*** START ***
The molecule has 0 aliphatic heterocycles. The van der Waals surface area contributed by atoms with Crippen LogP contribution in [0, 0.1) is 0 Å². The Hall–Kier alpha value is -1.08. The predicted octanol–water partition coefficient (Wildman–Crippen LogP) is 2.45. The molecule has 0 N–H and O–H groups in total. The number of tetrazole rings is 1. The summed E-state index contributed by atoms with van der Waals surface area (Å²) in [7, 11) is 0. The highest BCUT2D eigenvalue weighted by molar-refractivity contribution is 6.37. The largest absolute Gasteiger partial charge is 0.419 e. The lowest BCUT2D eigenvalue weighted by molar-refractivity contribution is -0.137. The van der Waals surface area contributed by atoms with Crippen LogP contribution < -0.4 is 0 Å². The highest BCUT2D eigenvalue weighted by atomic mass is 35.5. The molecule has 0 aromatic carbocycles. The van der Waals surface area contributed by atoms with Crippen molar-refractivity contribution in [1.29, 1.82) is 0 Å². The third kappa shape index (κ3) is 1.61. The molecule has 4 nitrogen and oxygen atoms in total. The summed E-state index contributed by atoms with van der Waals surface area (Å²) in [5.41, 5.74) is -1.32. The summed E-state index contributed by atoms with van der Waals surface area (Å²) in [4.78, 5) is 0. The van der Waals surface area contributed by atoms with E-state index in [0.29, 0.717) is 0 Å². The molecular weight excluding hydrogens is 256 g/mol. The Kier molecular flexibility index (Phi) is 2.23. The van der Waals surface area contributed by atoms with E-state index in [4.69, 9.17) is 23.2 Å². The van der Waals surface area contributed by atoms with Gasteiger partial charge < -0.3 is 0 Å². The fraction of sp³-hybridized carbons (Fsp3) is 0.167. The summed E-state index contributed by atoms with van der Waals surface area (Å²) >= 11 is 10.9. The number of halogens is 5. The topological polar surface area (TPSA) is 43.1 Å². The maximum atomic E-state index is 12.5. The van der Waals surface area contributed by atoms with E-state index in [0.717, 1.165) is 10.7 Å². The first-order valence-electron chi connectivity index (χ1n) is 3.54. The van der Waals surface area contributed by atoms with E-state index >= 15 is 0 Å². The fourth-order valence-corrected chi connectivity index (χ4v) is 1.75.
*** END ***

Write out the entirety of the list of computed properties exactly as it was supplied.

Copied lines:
The molecule has 0 aliphatic heterocycles. The van der Waals surface area contributed by atoms with Crippen LogP contribution in [0, 0.1) is 0 Å². The Hall–Kier alpha value is -1.08. The predicted octanol–water partition coefficient (Wildman–Crippen LogP) is 2.45. The molecule has 0 N–H and O–H groups in total. The number of tetrazole rings is 1. The summed E-state index contributed by atoms with van der Waals surface area (Å²) in [7, 11) is 0. The highest BCUT2D eigenvalue weighted by molar-refractivity contribution is 6.37. The largest absolute Gasteiger partial charge is 0.419 e. The lowest BCUT2D eigenvalue weighted by molar-refractivity contribution is -0.137. The van der Waals surface area contributed by atoms with Crippen LogP contribution < -0.4 is 0 Å². The highest BCUT2D eigenvalue weighted by atomic mass is 35.5. The molecule has 0 aromatic carbocycles. The van der Waals surface area contributed by atoms with Crippen molar-refractivity contribution in [1.29, 1.82) is 0 Å². The third kappa shape index (κ3) is 1.61. The molecule has 4 nitrogen and oxygen atoms in total. The summed E-state index contributed by atoms with van der Waals surface area (Å²) in [5.41, 5.74) is -1.32. The summed E-state index contributed by atoms with van der Waals surface area (Å²) in [4.78, 5) is 0. The van der Waals surface area contributed by atoms with E-state index in [0.29, 0.717) is 0 Å². The molecular weight excluding hydrogens is 256 g/mol. The Kier molecular flexibility index (Phi) is 2.23. The van der Waals surface area contributed by atoms with E-state index in [4.69, 9.17) is 23.2 Å². The van der Waals surface area contributed by atoms with Gasteiger partial charge < -0.3 is 0 Å². The fraction of sp³-hybridized carbons (Fsp3) is 0.167. The summed E-state index contributed by atoms with van der Waals surface area (Å²) >= 11 is 10.9. The number of halogens is 5. The topological polar surface area (TPSA) is 43.1 Å². The maximum atomic E-state index is 12.5. The van der Waals surface area contributed by atoms with E-state index in [0.717, 1.165) is 10.7 Å². The first-order valence-electron chi connectivity index (χ1n) is 3.54. The van der Waals surface area contributed by atoms with E-state index >= 15 is 0 Å². The fourth-order valence-corrected chi connectivity index (χ4v) is 1.75.